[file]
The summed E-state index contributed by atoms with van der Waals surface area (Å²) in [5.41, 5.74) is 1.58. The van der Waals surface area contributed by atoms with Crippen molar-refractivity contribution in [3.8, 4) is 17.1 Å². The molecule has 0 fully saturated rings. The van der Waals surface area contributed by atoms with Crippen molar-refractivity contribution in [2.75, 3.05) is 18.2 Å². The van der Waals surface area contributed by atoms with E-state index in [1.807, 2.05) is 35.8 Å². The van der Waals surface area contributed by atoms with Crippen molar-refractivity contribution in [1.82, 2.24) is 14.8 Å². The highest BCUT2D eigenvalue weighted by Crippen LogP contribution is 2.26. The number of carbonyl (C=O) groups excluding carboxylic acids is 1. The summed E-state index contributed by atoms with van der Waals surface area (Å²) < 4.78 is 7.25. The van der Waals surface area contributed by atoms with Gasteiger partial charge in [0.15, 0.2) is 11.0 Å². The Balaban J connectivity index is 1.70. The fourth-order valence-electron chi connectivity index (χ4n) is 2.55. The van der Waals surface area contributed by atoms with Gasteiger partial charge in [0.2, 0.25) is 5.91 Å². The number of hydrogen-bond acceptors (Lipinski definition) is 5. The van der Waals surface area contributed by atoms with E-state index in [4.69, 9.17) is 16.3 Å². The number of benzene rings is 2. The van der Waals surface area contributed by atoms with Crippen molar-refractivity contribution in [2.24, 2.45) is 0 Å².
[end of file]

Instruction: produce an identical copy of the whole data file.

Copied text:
The summed E-state index contributed by atoms with van der Waals surface area (Å²) in [5.41, 5.74) is 1.58. The van der Waals surface area contributed by atoms with Crippen molar-refractivity contribution in [3.8, 4) is 17.1 Å². The molecule has 0 fully saturated rings. The van der Waals surface area contributed by atoms with Crippen molar-refractivity contribution in [2.75, 3.05) is 18.2 Å². The van der Waals surface area contributed by atoms with E-state index in [1.807, 2.05) is 35.8 Å². The van der Waals surface area contributed by atoms with Crippen molar-refractivity contribution in [1.82, 2.24) is 14.8 Å². The highest BCUT2D eigenvalue weighted by Crippen LogP contribution is 2.26. The number of carbonyl (C=O) groups excluding carboxylic acids is 1. The summed E-state index contributed by atoms with van der Waals surface area (Å²) < 4.78 is 7.25. The van der Waals surface area contributed by atoms with Gasteiger partial charge in [0.15, 0.2) is 11.0 Å². The Balaban J connectivity index is 1.70. The fourth-order valence-electron chi connectivity index (χ4n) is 2.55. The van der Waals surface area contributed by atoms with Gasteiger partial charge in [0.2, 0.25) is 5.91 Å². The number of hydrogen-bond acceptors (Lipinski definition) is 5. The van der Waals surface area contributed by atoms with E-state index in [4.69, 9.17) is 16.3 Å². The number of benzene rings is 2. The van der Waals surface area contributed by atoms with Crippen molar-refractivity contribution in [2.24, 2.45) is 0 Å².